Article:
“COVID-19 will change our lives in ways we don’t understand yet,” said Libby Smith, Catalyst project manager and program director of the Master of Science applied psychology. “Stories are like seeds. They can be studied and supported to help organizations grow and become more resilient in times of crisis. Faced with uncertainty, individuals tell stories, both positive and negative, based on strong emotions. Understanding those stories and consciously choosing and guiding our narrative is critical.”
The goal is to ensure that lessons learned during a chaotic time are not lost to history, Smith said. The project will help identify how best to respond to the changing needs of students, faculty and staff at UW-Stout.
Stories are being collected now into early 2021, Smith said. A series of short reports will explain key learning from the stories and will be shared with the campus.
Dana Wanzer, an assistant professor of psychology in evaluation, recorded a video sharing the trials and tribulations she experienced while dealing with COVID-19. “This is only my second year at UW-Stout, and this semester dealing with COVID-19 was a big struggle, but there were some bright moments such that I think I have become a more compassionate educator as a result.”
Wanzer decided to share a video because the semester hasn’t allowed as much connection with others. “I miss the connection,” Wanzer said. “Sharing stories is a great way to feel connected to the UW-Stout community even when we are physically distanced.”
University Archivist Heather Stecklein of the University Archives and Area Research Center said having the stories available for future researchers allows them to hear directly how people dealt with the pandemic and the struggles they faced.
“Videos show emotion, the inflection in voices and the characteristics of the person,” Stecklein said. “They are much more compelling when you tell the story. Hearing the peoples’ voices is a whole different experience than reading about it.”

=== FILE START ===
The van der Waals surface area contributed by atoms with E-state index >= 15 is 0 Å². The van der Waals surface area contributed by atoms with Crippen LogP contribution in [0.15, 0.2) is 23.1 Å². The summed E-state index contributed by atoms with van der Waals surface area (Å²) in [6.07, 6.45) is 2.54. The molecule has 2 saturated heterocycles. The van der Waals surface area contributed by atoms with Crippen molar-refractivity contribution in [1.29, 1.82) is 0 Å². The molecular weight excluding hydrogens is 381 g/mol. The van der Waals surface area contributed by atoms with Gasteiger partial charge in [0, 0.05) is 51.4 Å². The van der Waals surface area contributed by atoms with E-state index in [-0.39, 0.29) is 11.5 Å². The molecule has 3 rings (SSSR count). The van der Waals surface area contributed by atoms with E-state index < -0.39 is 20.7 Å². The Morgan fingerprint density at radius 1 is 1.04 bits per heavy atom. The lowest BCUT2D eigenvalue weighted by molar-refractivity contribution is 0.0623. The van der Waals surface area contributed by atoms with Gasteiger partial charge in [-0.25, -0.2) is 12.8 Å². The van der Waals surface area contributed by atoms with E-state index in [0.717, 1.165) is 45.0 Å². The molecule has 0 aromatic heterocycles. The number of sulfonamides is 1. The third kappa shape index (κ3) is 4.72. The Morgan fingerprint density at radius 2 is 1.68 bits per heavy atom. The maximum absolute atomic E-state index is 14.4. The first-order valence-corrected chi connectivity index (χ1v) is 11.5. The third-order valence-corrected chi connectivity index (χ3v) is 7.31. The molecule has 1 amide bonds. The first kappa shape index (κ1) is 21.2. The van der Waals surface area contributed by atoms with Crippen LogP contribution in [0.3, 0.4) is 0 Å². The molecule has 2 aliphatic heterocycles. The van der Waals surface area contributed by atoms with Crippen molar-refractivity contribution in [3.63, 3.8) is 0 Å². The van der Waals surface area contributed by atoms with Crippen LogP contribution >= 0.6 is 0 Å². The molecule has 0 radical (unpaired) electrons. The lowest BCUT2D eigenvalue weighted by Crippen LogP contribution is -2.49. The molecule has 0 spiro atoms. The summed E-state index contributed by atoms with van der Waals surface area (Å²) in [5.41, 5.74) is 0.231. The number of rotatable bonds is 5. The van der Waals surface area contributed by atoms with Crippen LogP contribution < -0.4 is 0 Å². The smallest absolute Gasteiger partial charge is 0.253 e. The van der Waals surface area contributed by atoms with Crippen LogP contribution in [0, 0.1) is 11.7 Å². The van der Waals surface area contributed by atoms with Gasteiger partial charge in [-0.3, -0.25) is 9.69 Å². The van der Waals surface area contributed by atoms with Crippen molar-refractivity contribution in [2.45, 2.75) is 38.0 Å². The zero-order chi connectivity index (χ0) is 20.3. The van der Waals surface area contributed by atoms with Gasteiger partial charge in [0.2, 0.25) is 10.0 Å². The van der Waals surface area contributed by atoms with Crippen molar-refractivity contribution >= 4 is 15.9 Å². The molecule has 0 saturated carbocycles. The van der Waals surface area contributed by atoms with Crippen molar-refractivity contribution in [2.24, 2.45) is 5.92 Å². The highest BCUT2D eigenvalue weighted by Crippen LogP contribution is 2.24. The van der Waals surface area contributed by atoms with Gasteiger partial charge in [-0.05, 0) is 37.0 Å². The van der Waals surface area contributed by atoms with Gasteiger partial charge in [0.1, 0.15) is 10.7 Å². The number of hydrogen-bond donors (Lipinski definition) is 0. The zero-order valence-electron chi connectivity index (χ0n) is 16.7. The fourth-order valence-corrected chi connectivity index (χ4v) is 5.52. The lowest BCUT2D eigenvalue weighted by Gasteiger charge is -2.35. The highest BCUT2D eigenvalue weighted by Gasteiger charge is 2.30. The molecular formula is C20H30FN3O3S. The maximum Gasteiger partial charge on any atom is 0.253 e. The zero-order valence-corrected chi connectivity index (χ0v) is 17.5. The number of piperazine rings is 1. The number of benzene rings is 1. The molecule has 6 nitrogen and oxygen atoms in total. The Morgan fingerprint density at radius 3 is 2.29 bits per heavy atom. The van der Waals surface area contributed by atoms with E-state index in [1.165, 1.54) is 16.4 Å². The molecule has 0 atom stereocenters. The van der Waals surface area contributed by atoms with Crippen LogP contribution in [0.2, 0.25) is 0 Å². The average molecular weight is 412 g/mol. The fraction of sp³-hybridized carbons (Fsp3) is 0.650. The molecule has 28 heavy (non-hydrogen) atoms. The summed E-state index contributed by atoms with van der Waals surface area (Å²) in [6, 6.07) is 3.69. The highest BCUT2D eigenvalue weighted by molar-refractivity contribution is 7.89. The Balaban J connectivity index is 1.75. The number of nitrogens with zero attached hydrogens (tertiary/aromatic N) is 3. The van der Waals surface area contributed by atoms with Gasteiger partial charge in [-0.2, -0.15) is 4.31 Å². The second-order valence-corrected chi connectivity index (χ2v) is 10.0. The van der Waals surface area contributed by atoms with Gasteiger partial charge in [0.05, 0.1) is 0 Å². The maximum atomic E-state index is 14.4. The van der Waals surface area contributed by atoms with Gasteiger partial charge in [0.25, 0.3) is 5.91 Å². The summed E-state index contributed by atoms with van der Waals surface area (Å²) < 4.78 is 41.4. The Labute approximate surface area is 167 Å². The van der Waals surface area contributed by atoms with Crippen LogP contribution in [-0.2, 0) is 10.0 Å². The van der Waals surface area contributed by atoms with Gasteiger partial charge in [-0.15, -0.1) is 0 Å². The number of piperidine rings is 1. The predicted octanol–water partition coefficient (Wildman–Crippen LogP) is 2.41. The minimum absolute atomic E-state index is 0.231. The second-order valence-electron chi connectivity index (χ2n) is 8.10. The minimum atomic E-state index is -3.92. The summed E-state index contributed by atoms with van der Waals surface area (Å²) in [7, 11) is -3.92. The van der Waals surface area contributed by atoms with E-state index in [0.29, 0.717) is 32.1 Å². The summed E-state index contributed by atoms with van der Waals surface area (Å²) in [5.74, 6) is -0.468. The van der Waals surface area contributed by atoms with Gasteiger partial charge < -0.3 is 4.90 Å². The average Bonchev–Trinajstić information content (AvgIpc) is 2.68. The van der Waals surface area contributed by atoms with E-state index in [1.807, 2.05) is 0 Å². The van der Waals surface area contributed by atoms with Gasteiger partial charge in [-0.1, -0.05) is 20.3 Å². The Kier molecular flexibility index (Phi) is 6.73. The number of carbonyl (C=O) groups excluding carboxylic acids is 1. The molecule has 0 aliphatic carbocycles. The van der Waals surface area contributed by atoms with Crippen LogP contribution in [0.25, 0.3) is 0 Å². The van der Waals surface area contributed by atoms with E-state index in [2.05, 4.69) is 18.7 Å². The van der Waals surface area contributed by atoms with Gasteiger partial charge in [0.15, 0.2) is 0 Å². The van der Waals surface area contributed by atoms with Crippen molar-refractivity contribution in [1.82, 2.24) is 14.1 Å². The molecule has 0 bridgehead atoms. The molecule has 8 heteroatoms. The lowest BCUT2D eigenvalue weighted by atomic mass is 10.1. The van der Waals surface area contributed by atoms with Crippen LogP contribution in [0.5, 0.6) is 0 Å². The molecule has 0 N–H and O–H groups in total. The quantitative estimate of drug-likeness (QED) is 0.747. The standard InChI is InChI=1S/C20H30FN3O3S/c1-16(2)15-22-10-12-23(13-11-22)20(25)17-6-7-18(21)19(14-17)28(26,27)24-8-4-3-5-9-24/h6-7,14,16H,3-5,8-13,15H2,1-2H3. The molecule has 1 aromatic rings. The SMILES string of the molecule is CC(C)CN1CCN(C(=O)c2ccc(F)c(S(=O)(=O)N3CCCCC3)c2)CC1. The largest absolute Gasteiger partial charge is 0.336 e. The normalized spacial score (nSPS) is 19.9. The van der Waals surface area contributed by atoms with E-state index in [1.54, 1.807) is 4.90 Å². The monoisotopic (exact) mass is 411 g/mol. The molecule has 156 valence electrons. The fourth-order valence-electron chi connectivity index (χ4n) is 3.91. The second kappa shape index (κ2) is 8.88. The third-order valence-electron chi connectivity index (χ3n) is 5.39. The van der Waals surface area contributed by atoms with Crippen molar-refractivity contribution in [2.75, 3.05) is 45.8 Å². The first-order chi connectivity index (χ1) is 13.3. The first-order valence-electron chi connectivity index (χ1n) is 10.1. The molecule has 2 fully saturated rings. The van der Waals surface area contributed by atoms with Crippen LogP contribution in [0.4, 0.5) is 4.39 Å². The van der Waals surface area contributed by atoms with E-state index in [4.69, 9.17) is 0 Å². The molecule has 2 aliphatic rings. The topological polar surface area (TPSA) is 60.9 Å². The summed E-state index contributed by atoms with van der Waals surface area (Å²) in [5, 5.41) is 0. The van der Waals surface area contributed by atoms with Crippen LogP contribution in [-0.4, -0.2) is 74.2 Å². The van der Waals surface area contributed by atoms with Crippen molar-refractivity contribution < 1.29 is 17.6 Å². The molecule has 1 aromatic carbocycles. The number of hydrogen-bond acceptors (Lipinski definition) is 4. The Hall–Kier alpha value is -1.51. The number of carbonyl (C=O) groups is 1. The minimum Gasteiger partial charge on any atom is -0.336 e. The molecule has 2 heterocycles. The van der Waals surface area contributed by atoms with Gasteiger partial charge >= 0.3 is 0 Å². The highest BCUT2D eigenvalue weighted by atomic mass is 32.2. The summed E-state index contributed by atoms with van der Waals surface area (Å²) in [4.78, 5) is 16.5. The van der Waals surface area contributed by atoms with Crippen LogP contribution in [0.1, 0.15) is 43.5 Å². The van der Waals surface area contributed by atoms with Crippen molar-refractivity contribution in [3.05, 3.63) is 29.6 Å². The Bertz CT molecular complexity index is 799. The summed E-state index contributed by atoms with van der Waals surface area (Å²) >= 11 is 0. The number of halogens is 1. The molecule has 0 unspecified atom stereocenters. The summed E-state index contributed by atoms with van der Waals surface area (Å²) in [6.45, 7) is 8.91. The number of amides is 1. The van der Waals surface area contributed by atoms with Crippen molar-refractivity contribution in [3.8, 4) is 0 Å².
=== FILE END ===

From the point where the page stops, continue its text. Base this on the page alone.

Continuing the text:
In the spring, Archives collected about 50 stories from faculty, staff, students and the community, Stecklein said, noting perspectives will have changed six months later. Those were question-and-answer interviews and will become part of the archive collection as well.
The 1918 influenza pandemic has been studied and information shared to see how people coped and lived through it, Stecklein said. She believes the COVID-19 pandemic will be studied not only for its impact on the future and how it changed the world but, when another pandemic hits, how people in 2020 coped, lived, worked and went to school while social distancing.
Catalyst, which started in 2007 at UW-Stout, helps clients clarify their visions and develop clear, measurable objectives and actionable work plans, consensus building and gathering data including interviews, focus groups and surveys. Catalyst also provides training and educational services. Clients include other universities and private businesses.
UW-Stout also offers a Bachelor of Science in psychology and Master of Science and Educational Specialist in school psychology programs.